We also invite parents to provide feedback at meetings, through attending parent forums, parent questionnaires, SEND questionnaires and through the Ofsted parent view website. https://parentview.ofsted.gov.uk/

 

How does the school know that the provision for pupils with SEN is effective? What is the impact on outcomes for pupils with SEN?

 

  • IEP and Additional Needs Plan outcomes are regularly met
  • Reviews carried on three times a year basis, or more often as necessary.
  • All children’s progress is tracked on a regular basis, including SEND, Pupil Premium etc.

 

 

  1. How accessible is the school and how does the school arrange equipment or facilities children need?

 

 

  • All of the ground floor is wheelchair accessible
  • Classrooms can be changed round to suit age ranges and needs
  • Ground floor disabled toilet
  • Gym and ICT suite currently has limited access
  • Staffroom not currently accessible
  • Buzzer system to gain access to school during school day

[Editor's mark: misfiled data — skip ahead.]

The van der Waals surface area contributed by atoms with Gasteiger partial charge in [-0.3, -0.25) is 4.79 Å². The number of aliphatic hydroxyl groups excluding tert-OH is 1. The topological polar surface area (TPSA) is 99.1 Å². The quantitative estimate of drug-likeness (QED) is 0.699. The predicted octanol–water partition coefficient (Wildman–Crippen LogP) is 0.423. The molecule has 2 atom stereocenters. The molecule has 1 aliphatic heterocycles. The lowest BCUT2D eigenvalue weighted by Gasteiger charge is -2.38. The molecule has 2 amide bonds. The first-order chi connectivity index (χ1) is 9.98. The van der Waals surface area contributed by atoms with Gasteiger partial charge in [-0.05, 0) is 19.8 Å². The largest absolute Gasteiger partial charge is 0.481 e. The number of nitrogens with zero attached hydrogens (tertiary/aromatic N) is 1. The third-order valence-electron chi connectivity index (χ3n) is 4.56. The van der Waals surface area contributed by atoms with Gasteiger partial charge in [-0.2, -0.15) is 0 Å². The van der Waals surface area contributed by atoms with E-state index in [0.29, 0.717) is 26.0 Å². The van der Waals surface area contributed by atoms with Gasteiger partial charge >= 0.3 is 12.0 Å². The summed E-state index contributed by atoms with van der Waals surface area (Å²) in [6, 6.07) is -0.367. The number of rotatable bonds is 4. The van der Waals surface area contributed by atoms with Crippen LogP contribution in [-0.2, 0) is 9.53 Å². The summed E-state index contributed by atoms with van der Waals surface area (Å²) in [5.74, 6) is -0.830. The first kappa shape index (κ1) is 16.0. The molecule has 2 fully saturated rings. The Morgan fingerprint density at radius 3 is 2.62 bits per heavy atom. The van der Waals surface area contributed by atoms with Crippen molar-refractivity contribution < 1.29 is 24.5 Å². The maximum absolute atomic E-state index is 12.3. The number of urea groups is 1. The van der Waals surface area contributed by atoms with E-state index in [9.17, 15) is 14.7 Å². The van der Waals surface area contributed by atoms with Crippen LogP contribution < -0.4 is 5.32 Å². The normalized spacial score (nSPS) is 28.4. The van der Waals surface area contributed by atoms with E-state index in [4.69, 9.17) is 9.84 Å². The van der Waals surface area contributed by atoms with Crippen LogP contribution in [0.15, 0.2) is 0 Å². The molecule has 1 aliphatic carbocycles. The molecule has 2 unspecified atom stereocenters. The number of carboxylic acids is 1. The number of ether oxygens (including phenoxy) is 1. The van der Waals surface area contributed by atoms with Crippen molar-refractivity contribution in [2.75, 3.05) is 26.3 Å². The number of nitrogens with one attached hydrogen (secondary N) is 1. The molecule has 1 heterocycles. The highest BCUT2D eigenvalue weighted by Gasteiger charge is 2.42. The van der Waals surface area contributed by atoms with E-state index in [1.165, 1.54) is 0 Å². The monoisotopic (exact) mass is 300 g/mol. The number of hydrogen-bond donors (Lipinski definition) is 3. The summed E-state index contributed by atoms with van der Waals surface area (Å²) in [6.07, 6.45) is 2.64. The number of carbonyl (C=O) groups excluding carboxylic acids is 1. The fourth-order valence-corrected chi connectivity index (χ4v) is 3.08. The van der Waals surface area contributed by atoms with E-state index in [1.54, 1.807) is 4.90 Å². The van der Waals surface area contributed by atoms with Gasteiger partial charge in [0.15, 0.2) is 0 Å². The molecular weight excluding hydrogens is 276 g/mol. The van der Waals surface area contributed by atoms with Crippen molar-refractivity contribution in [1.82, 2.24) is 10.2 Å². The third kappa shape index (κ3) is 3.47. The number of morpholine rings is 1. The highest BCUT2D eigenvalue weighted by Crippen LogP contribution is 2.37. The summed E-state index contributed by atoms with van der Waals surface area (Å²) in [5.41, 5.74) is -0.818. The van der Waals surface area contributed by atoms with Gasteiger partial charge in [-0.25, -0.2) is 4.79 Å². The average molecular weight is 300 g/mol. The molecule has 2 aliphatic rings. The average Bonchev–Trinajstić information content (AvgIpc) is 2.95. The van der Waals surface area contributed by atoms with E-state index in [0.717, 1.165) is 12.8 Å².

• Office open from 8.15am – 4.30pm
  • Equalities and Accessibility plan
  • Disability Discrimination Act legislation
  • We are subject to the Equalities Act
  • Visual Impairment equipment available from Sensory Needs Service
  • Three times yearly Equalities Group meetings – which are attended by the Inclusion Manager

 

 

https://czone.eastsussex.gov.uk/supportingchildren/equality/Pages/theequalityduty.aspx

 

https://www.gov.uk/government/publications/supporting-pupils-at-school-with-medical-conditions--3

 

 

  1. How will my child/young person be included in activities with other children, including school trips?